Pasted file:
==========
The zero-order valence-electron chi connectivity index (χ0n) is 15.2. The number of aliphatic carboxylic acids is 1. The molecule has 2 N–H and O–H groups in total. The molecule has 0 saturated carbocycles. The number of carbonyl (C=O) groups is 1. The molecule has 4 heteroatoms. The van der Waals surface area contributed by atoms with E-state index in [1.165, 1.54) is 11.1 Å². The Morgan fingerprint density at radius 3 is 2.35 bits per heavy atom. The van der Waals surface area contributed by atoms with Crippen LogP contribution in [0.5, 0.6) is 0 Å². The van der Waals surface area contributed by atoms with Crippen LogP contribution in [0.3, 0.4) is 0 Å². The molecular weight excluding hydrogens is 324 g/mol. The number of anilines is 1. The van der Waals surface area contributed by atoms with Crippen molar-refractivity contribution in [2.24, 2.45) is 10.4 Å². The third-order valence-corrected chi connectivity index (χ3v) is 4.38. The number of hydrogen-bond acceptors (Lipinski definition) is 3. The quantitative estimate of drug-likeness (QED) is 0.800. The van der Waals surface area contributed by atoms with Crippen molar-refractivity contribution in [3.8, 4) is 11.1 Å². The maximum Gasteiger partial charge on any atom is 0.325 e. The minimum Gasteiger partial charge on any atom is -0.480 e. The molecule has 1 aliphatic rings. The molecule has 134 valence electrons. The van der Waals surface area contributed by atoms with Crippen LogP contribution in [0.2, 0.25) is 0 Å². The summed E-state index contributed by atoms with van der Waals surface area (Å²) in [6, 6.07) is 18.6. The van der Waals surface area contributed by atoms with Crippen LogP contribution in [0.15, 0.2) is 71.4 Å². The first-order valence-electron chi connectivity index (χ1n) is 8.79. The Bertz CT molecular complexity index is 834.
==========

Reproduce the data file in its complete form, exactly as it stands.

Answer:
The zero-order valence-electron chi connectivity index (χ0n) is 15.2. The number of aliphatic carboxylic acids is 1. The molecule has 2 N–H and O–H groups in total. The molecule has 0 saturated carbocycles. The number of carbonyl (C=O) groups is 1. The molecule has 4 heteroatoms. The van der Waals surface area contributed by atoms with E-state index in [1.165, 1.54) is 11.1 Å². The Morgan fingerprint density at radius 3 is 2.35 bits per heavy atom. The van der Waals surface area contributed by atoms with Crippen LogP contribution in [0.5, 0.6) is 0 Å². The van der Waals surface area contributed by atoms with Crippen LogP contribution in [0.3, 0.4) is 0 Å². The molecular weight excluding hydrogens is 324 g/mol. The number of anilines is 1. The van der Waals surface area contributed by atoms with Crippen molar-refractivity contribution in [2.24, 2.45) is 10.4 Å². The third-order valence-corrected chi connectivity index (χ3v) is 4.38. The number of hydrogen-bond acceptors (Lipinski definition) is 3. The quantitative estimate of drug-likeness (QED) is 0.800. The van der Waals surface area contributed by atoms with Crippen molar-refractivity contribution in [3.8, 4) is 11.1 Å². The maximum Gasteiger partial charge on any atom is 0.325 e. The minimum Gasteiger partial charge on any atom is -0.480 e. The molecule has 1 aliphatic rings. The molecule has 134 valence electrons. The van der Waals surface area contributed by atoms with Crippen LogP contribution in [0.2, 0.25) is 0 Å². The summed E-state index contributed by atoms with van der Waals surface area (Å²) in [6, 6.07) is 18.6. The van der Waals surface area contributed by atoms with Crippen LogP contribution in [0.15, 0.2) is 71.4 Å². The first-order valence-electron chi connectivity index (χ1n) is 8.79. The Bertz CT molecular complexity index is 834.